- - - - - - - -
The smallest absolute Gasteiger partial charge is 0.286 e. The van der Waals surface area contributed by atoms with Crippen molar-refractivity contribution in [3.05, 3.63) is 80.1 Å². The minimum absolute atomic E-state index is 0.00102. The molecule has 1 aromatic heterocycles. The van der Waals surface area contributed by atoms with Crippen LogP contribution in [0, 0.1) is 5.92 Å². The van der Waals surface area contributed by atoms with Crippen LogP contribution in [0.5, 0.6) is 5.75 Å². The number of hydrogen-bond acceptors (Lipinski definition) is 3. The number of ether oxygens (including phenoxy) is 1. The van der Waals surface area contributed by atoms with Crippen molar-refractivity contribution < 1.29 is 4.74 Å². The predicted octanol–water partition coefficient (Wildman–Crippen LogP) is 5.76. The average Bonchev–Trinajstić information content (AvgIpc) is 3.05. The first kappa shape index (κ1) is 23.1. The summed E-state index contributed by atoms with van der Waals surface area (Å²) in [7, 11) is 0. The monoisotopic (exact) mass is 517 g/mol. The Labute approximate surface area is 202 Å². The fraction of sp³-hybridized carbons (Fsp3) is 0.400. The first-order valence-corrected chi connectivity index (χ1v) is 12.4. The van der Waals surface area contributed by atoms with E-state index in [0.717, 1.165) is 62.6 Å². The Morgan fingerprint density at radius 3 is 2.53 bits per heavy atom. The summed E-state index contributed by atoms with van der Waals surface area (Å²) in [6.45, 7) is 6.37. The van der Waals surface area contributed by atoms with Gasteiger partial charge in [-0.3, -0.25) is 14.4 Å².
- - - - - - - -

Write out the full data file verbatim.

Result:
The smallest absolute Gasteiger partial charge is 0.286 e. The van der Waals surface area contributed by atoms with Crippen molar-refractivity contribution in [3.05, 3.63) is 80.1 Å². The minimum absolute atomic E-state index is 0.00102. The molecule has 1 aromatic heterocycles. The van der Waals surface area contributed by atoms with Crippen LogP contribution in [0, 0.1) is 5.92 Å². The van der Waals surface area contributed by atoms with Crippen LogP contribution in [0.5, 0.6) is 5.75 Å². The number of hydrogen-bond acceptors (Lipinski definition) is 3. The number of ether oxygens (including phenoxy) is 1. The van der Waals surface area contributed by atoms with Crippen molar-refractivity contribution < 1.29 is 4.74 Å². The predicted octanol–water partition coefficient (Wildman–Crippen LogP) is 5.76. The average Bonchev–Trinajstić information content (AvgIpc) is 3.05. The first kappa shape index (κ1) is 23.1. The summed E-state index contributed by atoms with van der Waals surface area (Å²) in [7, 11) is 0. The monoisotopic (exact) mass is 517 g/mol. The Labute approximate surface area is 202 Å². The fraction of sp³-hybridized carbons (Fsp3) is 0.400. The first-order valence-corrected chi connectivity index (χ1v) is 12.4. The van der Waals surface area contributed by atoms with E-state index in [0.717, 1.165) is 62.6 Å². The Morgan fingerprint density at radius 3 is 2.53 bits per heavy atom. The summed E-state index contributed by atoms with van der Waals surface area (Å²) in [6.45, 7) is 6.37. The van der Waals surface area contributed by atoms with Gasteiger partial charge in [-0.3, -0.25) is 14.4 Å².